Russian President Vladimir Putin met both with Saudi Arabia’s Deputy Crown Prince Mohammed bin Salman, and Abu Dhabi’s Crown Prince Mohammad bin Zayed al Nahyan on Sunday. Talks mainly revolved around the possibility of a political solution and cooperation in Syria.
“I welcome the opportunity to talk about ... the situation in the region, particularly in light of recent terrorist acts in Turkey,” Putin told Prince Mohammad on the sidelines of the Russian Grand Prix in the Black Sea resort of Sochi.
Russia started its air strikes in Syria on September 30, with initial aim of battling ISIS militancy, however, in time the Russian intentions in Syria appeared to be only protecting Bashar al Assad regime, withering authorities.
Following Salman and Putin’s meeting, Russian Foreign Minister Sergey Lavrov said “both countries were willing to cooperate and wanted to prevent the formation of a terrorist caliphate.”
“On both sides, as far as I can tell, there is an understanding that today’s meeting can advance our cooperation,” Lavrov said.
“After today’s talks, we understand better how to move toward a political solution.”
Most of Russia’s strikes in Syria, target the Syrian opposition and local factions fighting Assad regime and its allies, rather than ISIS.
Gulf countries like Saudi Arabia and United Arab Emirates have been clear in their anti-Assad stance, given the fact that the majority of the Syrians since 2011 have been killed by Assad’s forces.
Lavrov said his country only targets “extremist groups” that include ISIS and Al Qaeda affiliate-Al Nusra Front. He also said Russia acknowledges Saudi “concerns” about Russia’s aims in Syria.
Saudi Foreign Minister Adel al Jubeir said his country hopes talks with Russia would continue.
“We expressed our concerns that these operations could be regarded as an alliance between Iran and Russia,” Jubeir said.
“But in the conversation, our Russian friends explained to us that the main aim is the fight with ISIS and terrorism.”
Lavrov to meet UN’s Staffan de Mistura
According to RIA Novosti, the Russian international news agency, Foreign Minister Sergei Lavrov will meet the UN’s special envoy for Syria, Staffan de Mistura on Tuesday, however the report did not make it clear where the talks would take place and whether or not de Mistura will visit Russia.
Syrian National Coalition said any talks proposed by de Mistura would automatically be boycotted.
“The National Coalition has decided not to participate in the consultative working groups and considers adherence to the Geneva communique and UN Security Council resolutions and an end to Russian aggression to be the basis for the resumption of the negotiation process,” it said in a statement.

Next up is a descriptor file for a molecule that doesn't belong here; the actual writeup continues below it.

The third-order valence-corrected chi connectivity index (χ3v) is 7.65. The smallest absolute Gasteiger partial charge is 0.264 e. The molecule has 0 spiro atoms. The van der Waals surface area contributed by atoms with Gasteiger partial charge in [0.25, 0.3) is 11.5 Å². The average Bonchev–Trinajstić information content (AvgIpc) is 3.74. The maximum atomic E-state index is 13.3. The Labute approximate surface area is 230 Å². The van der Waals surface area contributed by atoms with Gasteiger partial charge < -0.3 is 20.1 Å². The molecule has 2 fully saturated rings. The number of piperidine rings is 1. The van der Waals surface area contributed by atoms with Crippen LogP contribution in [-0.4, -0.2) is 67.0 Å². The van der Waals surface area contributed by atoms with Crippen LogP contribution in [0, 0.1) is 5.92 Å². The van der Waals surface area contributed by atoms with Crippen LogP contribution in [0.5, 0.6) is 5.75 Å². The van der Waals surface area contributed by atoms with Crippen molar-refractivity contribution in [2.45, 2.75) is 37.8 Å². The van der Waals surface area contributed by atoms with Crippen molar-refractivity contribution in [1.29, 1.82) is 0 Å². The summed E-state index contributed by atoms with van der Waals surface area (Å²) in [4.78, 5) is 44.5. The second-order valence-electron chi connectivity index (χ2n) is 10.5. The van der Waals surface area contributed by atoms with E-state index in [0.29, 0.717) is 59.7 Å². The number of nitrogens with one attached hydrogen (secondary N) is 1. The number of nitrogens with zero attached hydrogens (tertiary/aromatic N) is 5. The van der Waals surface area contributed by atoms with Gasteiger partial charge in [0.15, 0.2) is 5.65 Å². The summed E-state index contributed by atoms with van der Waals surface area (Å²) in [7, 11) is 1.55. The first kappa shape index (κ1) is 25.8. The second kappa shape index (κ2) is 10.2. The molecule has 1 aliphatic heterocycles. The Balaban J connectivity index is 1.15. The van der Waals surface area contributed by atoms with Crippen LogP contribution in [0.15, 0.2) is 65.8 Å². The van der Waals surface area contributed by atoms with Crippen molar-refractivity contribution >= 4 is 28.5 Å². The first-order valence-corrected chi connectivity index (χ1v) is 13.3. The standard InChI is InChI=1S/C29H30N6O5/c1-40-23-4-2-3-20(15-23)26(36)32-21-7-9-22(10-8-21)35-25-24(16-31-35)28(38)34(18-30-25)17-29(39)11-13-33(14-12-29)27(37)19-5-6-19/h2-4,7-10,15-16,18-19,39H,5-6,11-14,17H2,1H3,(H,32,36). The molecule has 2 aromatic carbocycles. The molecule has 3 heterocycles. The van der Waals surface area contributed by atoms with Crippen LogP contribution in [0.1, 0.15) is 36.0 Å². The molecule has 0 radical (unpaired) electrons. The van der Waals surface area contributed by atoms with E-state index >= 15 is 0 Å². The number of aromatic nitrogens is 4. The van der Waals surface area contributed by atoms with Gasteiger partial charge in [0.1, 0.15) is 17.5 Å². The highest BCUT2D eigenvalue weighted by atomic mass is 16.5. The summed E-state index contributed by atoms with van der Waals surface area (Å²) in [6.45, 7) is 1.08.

Geneva communique is a feasible agreed upon roadmap for Syria’s conflict, the document was formed a peace conference in 2012, and contains the “formation of a transitional governing body with executive powers.”
Saudi Arabia’s al Jubeir also sees the 2012 communique as a reasonable guide for any possible talks over Syria’s political future. Naturally the opposition sees no place for Assad in that future, whereas the regime sees no future without Assad in it.
Russia and Iran have been backing the Syrian regime since the beginning of the four-year war in Syria which claimed more than 250,000 Syrians, whilst, half of the country’s population are displaced internally or in the neighbouring countries of Turkey, Lebanon, Egypt, Iraq and in Europe.
The National Council also condemned the Russian presence in Syria, saying its not compatible with Moscow’s Security Council membership and role as a party to peace talks in Syria.
“Russia’s aggression represents a violation of international law and support for the regime in killing civilians, committing war crimes, genocide and crimes against humanity,” the Coalition said. The air campaign “undermines the chances of success of any political settlement.”
Syrian regime advances with the aid of Russian air strikes
Backed by Russian air strikes, Syrian regime forces advanced against opposition fighters in the centre of the country, capturing northern Hama village of Tak Sukayk. An anonymous Syrian military official, confirmed those reports to the AFP.
The Syrian Observatory for Human Rights (SOHR), said regime troops, accompanied by Lebanese Shiite militia Hezbollah recaptured the town of Al Bahsa in Sahel al Ghab in the northwest of Hama.
Captured towns in Sahel al-Ghab have no recorded presence of ISIS.